by Patrick O’Neill
My family lived in a lovely old house in Shenandoah many years ago. My mother inherited it from her parents. It was no mansion, but it was a large house, a three-story Greystone with five bedrooms, and a den which still smelled faintly of my grandfather’s pipe tobacco years after his passing, as if it were part of the room’s personality.
There were stained glass inserts over the windows, which always reminded me of being in a church. I also spent a lot of my childhood in Shamokin, where my father owned his family home that he inherited from his mother. When my mother married my father, she signed the house in Shenandoah over to her sister, who had married and wanted to stay in the family home there.
I really felt as if I grew up in both houses and loved both of them dearly. When my mother’s sister died, my uncle (her husband) wanted to move out of the Shenandoah house. There wasn’t enough money anymore to keep both houses, so we decided to sell my mother’s family home.
As a teenager, it really did break my heart to think about losing that house, but I realized there was really nothing I as a 17-year-old could do about it. I was ready to go off to college and as much as I loved the house, I wasn’t willing to skip college and get a job right after high school to keep the house, which I probably would not have been able to maintain anyway.
The night before we moved, I sat down in my grandfather’s den and wrote a “letter” to the house. I wrote about how much I loved it and about how much I would miss it. I also described for future owners what the house looked like when I was growing up in it.
The foyer was black walnut ¾ of the way up with a “church-style” lantern hanging from the ceiling. Strangely, my favorite room was the main bathroom upstairs. It was all pale green and silver, almost creating an underwater effect. The wallpaper had silver swans floating on a pale green background with water lilies. The lights on either side of the mirror were frosted glass with the images of swans and the handle of the sink and tub were miniature swan figurines. The tub was one of those big old monsters on claw feet, gilded in copper.
I wrote in the letter that if it were possible for a house to be haunted in a good sense, then it was – the memories of kind gracious people, wonderful parties, and good friends and neighbors always dropping in. Life, love, and laughter always filled that home.
At the end of my letter to the house, I wrote, “There will be other people who will live in you and hopefully care for you and be good to you, but there will never be anyone who ever lives in you who will love you and cherish you the way we did. I hope whoever lives here finds the joy and happiness that we did as a family.”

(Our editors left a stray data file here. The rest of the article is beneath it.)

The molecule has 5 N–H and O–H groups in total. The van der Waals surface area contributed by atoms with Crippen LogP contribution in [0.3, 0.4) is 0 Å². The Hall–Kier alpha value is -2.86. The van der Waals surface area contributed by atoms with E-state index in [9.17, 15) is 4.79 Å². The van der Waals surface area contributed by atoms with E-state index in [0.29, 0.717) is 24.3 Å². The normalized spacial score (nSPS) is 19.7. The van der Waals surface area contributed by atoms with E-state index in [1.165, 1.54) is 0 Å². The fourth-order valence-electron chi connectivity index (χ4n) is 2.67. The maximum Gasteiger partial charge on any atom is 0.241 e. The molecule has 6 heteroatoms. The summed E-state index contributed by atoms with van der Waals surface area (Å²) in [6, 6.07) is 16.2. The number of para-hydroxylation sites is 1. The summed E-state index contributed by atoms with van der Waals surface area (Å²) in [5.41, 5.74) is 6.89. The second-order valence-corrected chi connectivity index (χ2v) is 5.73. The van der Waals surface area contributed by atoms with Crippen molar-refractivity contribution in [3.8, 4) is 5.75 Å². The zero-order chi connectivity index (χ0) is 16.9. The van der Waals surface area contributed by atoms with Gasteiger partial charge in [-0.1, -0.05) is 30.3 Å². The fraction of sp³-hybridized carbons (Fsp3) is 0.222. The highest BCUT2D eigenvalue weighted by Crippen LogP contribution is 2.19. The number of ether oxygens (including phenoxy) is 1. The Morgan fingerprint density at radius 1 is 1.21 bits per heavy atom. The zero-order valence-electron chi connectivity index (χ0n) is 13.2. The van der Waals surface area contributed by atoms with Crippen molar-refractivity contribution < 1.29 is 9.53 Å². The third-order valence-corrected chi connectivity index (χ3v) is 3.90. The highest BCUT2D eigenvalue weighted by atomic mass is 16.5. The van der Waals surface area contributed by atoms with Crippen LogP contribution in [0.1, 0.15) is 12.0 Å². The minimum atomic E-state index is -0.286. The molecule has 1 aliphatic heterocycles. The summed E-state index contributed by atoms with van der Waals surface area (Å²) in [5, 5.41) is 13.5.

When I finished the letter, I sealed it and stuck it inside the woodwork in the second floor hallway. For me, it was my last “gift” to the house. I just wanted to say goodbye to it – pure and simple.
The house went through several owners after we left. The neighborhood changed. Old friends and neighbors died off or moved away.
I never forgot the house, but life does go on, especially at 17. There was college and graduate school, marriage and children. (I did get to keep my father’s family home, so that was a great consolation.)
Many more years later (like 35!) a former neighbor of ours called me and said: “I have a weird question for you! Did you ever stash a letter somewhere in your old family house?”
“Yes,” I said, “but it was buried in the woodwork. How did you come to know about it?”
As it turned out, the couple who owned our house at the time were debating about whether to spend a large amount of money to restore the house and bring it back to most of its former “glory,” or simply to give up on it.
They decided to compromise and do just enough renovation so that if they sold it, they could get a fair price. One of the things they decided was to replace the woodwork in the second floor back hallway, which was rotted. In ripping out the woodwork, they found my letter.
The lady who owned the house said that at first it rather spooked her, as if she were hearing a voice from the past (which in fact she was – it was 30-plus years after I wrote the letter).
She said that after reading it several times, it gave her a very good feeling to know that someone had written such a detailed description of it and its history.
She told our former neighbor that she and her husband had discussed it and came to the decision that a house that had inspired that kind of love and devotion was worth the investment. Instead of just putting enough money into it to sell it, they took out a considerable loan to stay in it and restore it. She said they would even try to follow my description of the rooms in the restoration, to make it look the way it did in its prime.
I’ve often thought how ironic it was that my “love letter” to that house was accidentally discovered and became its salvation decades later. I’ve always been grateful that this was the “gift” I could give the house – a second chance at being the lovely home it once was.
Oh, and from what I’ve heard, they even framed the letter and have it hanging above where they found it!
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This reminds me of our family homestead in Hazleton, a house full of cubby holes where we could hide when playing hide’n’seek. At one point there were nine children living there. To this day, the cousins rule, although not in the family homestead,
The house in the picture above is actually the original rectory of what had been St. Mary Magdalen parish in Lost Creek,, but it IS very close to Shenandoah where my family home was on Cherry st. That’s all I’ll say since I don’t want to violate the privacy of the people who now own the home and may not want it’s location made public. My gratitude to all who appreciated this story of my family home. Thank You , Patrick O’Neill